We would also note that, while members should engage with and understand the costs and charges they are paying in relation to their pension savings, such costs and charges are subject to oversight at a trustee / independent governance committee (IGC) level.

Trustees of relevant schemes (broadly, occupational schemes providing defined contribution benefits) are required to assess and then report in their annual chair’s statements on the extent to which member-borne charges and transaction costs represent good value for members. There is a similar duty on IGCs in respect of workplace pension schemes.

For members invested in an occupational pension scheme’s default fund (which in most schemes is the majority), the appropriate level of costs and charges should be considered by trustees when they decide which fund(s) to designate as the default and the fund will be subject to the charge cap.

We also note that the default fund will often be a “lifestyle” fund, and the costs and charges applied to a member will vary through their saving journey. This means providing a member with the costs and charges information at a single point in time will not give them the full picture.

Finally, we are concerned that there is a risk that providing costs and charges information without sufficient context and detail could lead members to opt-out (as highlighted in the consultation), or to transfer to a less suitable or well-performing fund, based only on it being lower cost.

Question 22

We would welcome your views on:

  • the relationship between each of the options presented in this document, and the flexibility to respond to or harness future innovations in the way that people receive and access information, whether in hard copy or in digital form.
  • the relationship between each of the options presented in this document and the future development of pension dashboards, including data standards.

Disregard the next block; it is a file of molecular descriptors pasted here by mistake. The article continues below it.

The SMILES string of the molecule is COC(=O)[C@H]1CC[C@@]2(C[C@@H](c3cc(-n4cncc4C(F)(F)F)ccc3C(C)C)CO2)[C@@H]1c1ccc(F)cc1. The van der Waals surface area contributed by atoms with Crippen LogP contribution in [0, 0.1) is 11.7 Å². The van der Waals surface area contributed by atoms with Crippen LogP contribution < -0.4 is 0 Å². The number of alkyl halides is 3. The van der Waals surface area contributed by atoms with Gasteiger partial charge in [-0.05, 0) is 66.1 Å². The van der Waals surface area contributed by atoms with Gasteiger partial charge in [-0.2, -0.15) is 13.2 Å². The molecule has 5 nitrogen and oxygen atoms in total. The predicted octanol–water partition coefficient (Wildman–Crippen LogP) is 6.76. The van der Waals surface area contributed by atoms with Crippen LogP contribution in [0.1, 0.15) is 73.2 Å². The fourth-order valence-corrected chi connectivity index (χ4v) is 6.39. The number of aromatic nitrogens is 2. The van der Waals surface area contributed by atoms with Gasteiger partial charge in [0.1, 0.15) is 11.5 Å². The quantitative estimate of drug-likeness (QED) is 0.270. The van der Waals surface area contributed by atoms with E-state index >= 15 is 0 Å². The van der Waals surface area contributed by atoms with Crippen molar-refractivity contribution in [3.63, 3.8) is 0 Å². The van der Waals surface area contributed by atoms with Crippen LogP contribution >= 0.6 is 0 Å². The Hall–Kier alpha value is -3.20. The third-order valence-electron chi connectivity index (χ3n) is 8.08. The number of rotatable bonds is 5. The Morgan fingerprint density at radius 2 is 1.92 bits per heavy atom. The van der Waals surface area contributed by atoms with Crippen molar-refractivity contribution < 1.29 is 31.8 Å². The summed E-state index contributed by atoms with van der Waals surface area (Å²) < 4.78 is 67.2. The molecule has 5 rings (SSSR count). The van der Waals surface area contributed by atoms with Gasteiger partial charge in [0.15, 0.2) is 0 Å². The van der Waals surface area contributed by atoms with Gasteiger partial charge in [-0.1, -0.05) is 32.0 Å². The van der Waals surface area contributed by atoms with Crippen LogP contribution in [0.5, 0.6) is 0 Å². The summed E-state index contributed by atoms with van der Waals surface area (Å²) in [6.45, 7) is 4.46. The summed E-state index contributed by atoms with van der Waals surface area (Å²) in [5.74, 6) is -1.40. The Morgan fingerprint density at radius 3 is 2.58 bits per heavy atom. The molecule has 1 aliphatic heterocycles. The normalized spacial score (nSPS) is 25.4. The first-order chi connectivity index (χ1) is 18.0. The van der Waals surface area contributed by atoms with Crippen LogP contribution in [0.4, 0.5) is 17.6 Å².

• The implications for schemes on a need to amend/update their data for Pension dashboards alongside any future requirement to simplify their pension statements.

Please see our general comments above on the relevance of paper annual statements and dove-tailing with the pensions dashboard.

Question 23

How can we encourage people to open statements?

In line with our view on the importance of increased technology, we believe that individuals should be able to access up-to-date information about their pensions at all times, in which case the opening of paper statements would become less relevant. The “orange envelope” concept concerns us as ease of identification does not necessarily mean increased engagement. Knowing an envelope will contain pensions information could mean certain members do not open it at all!

A statement season could have more success, in the same way that people’s minds turn to tax issues at the end of the calendar year and during quarter one. However, we believe that it would be more helpful to employ “nudges” at appropriate junctures in an individual’s savings journey, and at least annually, to encourage members to access their real-time pensions information online, with the provision of paper statements being the exception not the rule.